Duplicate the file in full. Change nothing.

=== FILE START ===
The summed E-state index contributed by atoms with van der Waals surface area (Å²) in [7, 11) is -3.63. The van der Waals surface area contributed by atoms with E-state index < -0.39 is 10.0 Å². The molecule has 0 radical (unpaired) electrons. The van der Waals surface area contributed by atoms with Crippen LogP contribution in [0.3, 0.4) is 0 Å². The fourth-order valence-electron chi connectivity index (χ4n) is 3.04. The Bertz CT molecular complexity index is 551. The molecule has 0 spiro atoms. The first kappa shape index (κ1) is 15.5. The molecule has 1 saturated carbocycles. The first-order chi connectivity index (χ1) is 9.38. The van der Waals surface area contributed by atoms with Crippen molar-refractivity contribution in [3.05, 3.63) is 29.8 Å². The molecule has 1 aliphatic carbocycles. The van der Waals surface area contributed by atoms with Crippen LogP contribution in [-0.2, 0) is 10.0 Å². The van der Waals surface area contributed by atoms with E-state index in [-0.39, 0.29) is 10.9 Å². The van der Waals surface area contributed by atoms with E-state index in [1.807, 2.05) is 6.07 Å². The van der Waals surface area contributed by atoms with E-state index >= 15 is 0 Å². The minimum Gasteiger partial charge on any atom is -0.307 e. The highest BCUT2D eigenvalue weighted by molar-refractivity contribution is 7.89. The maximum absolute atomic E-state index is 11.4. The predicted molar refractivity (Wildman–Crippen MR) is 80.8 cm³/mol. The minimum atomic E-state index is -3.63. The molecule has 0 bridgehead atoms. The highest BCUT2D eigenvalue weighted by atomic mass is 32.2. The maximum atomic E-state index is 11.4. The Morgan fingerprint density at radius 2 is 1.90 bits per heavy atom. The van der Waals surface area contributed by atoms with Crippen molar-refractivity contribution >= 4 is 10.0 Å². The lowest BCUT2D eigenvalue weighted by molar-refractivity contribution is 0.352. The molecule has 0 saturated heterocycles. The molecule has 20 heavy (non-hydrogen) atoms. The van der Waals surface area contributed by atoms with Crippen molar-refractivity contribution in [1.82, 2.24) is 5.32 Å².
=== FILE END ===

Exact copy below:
The summed E-state index contributed by atoms with van der Waals surface area (Å²) in [7, 11) is -3.63. The van der Waals surface area contributed by atoms with E-state index < -0.39 is 10.0 Å². The molecule has 0 radical (unpaired) electrons. The van der Waals surface area contributed by atoms with Crippen LogP contribution in [0.3, 0.4) is 0 Å². The fourth-order valence-electron chi connectivity index (χ4n) is 3.04. The Bertz CT molecular complexity index is 551. The molecule has 0 spiro atoms. The first kappa shape index (κ1) is 15.5. The molecule has 1 saturated carbocycles. The first-order chi connectivity index (χ1) is 9.38. The van der Waals surface area contributed by atoms with Crippen molar-refractivity contribution in [3.05, 3.63) is 29.8 Å². The molecule has 1 aliphatic carbocycles. The van der Waals surface area contributed by atoms with Crippen LogP contribution in [-0.2, 0) is 10.0 Å². The van der Waals surface area contributed by atoms with E-state index in [-0.39, 0.29) is 10.9 Å². The van der Waals surface area contributed by atoms with E-state index in [1.807, 2.05) is 6.07 Å². The van der Waals surface area contributed by atoms with E-state index >= 15 is 0 Å². The minimum Gasteiger partial charge on any atom is -0.307 e. The highest BCUT2D eigenvalue weighted by molar-refractivity contribution is 7.89. The maximum absolute atomic E-state index is 11.4. The predicted molar refractivity (Wildman–Crippen MR) is 80.8 cm³/mol. The minimum atomic E-state index is -3.63. The molecule has 0 bridgehead atoms. The highest BCUT2D eigenvalue weighted by atomic mass is 32.2. The maximum atomic E-state index is 11.4. The Morgan fingerprint density at radius 2 is 1.90 bits per heavy atom. The van der Waals surface area contributed by atoms with Crippen molar-refractivity contribution >= 4 is 10.0 Å². The lowest BCUT2D eigenvalue weighted by molar-refractivity contribution is 0.352. The molecule has 0 saturated heterocycles. The molecule has 20 heavy (non-hydrogen) atoms. The van der Waals surface area contributed by atoms with Crippen molar-refractivity contribution in [1.82, 2.24) is 5.32 Å².